melissa bee said...

@carol & c.c.: BJ is an acronym for a certain slang term (think monica) .. that's why i said bj's wholesale must be popular.

lois said...

CC: Drdad is right on target. It's overcast but still nice here. So, gray-t = great.

Carol: BJ is an abreviation for a dysfunctional 'oral presentation' as drdad once called it when responding to Dennis' explanation of the same or similar thing not too long ago. You guys are just so dang funny!

carol said...

OMG Melissa, how could I not pick up on that???? LOL
Guess I'll have a "hard" time living that one "down"!!!

Anonymous said...

csw in ky

Although today's puzzle was tough, I prefer the challenge rather than a 10 or 15 min breeze.

I think 11A could have been Christmas & Easter, hinting at the abbreviation. I had isle, which really threw me on 14D

Also had COPY for 1D which then left me stumped for awhile.

Clear Ayes said...

Carol, you are in dire danger of losing your Siren status. I can understand C.C. confusion, but you of all people!!

OK, let's get this out of the euphemisms. "BJ" is an abbreviation for "blow job". Any further explanation needed?

C.C. Sorry that you lost sleep about the "plum coloured bruise". Sometimes a poem is straightforward in its interpretation, but very often there are layers of meanings and even heteronyms!

Anonymous said...

carol in ky

Haven't had a poll in awhile, unless I missed it. I have so much fun reading the comments, and often wonder how old some of you are....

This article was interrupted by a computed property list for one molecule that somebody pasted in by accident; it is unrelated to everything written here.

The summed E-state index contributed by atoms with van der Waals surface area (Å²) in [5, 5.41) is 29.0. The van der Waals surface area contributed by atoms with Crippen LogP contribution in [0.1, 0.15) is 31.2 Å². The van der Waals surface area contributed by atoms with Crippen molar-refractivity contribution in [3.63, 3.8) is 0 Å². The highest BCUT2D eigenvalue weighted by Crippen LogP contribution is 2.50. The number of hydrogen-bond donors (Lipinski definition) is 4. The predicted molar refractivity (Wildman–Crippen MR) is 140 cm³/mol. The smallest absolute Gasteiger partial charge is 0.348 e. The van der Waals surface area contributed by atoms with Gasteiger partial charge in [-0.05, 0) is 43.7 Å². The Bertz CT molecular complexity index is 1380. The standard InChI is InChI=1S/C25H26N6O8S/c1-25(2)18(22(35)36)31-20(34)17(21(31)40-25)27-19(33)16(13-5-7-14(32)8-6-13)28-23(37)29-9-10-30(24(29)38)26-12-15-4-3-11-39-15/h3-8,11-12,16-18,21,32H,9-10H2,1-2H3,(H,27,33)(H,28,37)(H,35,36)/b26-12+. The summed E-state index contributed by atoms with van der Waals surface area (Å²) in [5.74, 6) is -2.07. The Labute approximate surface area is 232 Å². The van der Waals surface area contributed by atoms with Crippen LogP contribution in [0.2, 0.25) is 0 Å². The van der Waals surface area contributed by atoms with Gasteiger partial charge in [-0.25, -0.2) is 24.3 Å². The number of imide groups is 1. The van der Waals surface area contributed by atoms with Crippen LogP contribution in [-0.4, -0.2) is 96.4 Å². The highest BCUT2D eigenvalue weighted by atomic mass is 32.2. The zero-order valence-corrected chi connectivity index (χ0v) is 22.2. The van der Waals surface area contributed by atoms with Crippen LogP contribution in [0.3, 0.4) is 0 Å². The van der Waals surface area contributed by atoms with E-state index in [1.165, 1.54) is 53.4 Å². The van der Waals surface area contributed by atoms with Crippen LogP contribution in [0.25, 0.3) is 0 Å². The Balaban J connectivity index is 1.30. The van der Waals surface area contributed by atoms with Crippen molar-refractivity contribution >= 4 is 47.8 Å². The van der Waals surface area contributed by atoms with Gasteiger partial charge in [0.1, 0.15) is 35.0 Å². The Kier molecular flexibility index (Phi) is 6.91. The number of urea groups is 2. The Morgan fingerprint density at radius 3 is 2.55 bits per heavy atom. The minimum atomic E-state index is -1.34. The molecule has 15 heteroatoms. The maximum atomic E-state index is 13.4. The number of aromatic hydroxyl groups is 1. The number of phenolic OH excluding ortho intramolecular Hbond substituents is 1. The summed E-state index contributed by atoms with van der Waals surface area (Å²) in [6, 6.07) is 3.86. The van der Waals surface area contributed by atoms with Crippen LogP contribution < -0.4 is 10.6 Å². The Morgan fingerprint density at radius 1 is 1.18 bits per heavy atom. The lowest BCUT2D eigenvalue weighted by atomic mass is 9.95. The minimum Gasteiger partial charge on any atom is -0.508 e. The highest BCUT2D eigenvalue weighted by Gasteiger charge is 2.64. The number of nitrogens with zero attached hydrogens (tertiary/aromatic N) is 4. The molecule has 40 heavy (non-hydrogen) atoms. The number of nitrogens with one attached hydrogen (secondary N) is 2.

I'm 63 and have enjoyed crosswords and other word puzzles for years - USA Today still my favorite but the Trib is a close second compared to other newspaper crosswords I've seen - and also enjoy GAMES magazine.

C.C. Burnikel said...

I've been enjoying your fascinating comments since you joined us. However, some of your posts lately have been bothering me, esp the "coat hanger" remark last Tuesday and the "slug" & "prison shirt" comment last night.

It seems to me that when you are trying to "tip-toe around the periphery", you lose the sense of "tastefulness". Those above comments did not strike me as funny at all.

I trust you are a he-man and will take my criticism as necessary rain to nourish your DEEP roots.

Chris in LA said...

Thanks for your good thoughts & good karma.
Anyone who's interested can monitor local New Orleans AM radio at

All hurricane, all the time - contraflow (both highway lanes going out, nothing coming in) should start early tomorrow morning - it's the only way to get 1 million people out of harm's way as there are really only 3 routes out of the city. They (city government) seem a lot more organized this time (go figure) than last time. The mayor is just now telling all tourists to run away as fast as they can.

Anonymous said...

I had many of the same thoughts you did on this puzzle. (e.g. who has ever heard of the Irtysh River?) And yes, crib is a baby's bed! Good comments!

C.C. Burnikel said...

Melissa & Lois,
Thanks for BJ's & Gray-t. What a MOREL man Dennis is!

Clear Ayes,
I lost sleep last night because your interpretation of "plum-coloured" bruise is painfully beautiful!

Carol in ky,
Welcome! USA Today only carries crossword puzzles from Monday to Friday, right? I've never tried GAMES magazine. Too tough for me. I am 37.

carol said...

Clear Ayes, you are right, as a"siren", I hang my head in shame!! :) I promise, it won't happen again.
I will be waiting with baited breath for the next "come-on".

steve said...

Hello CC and all,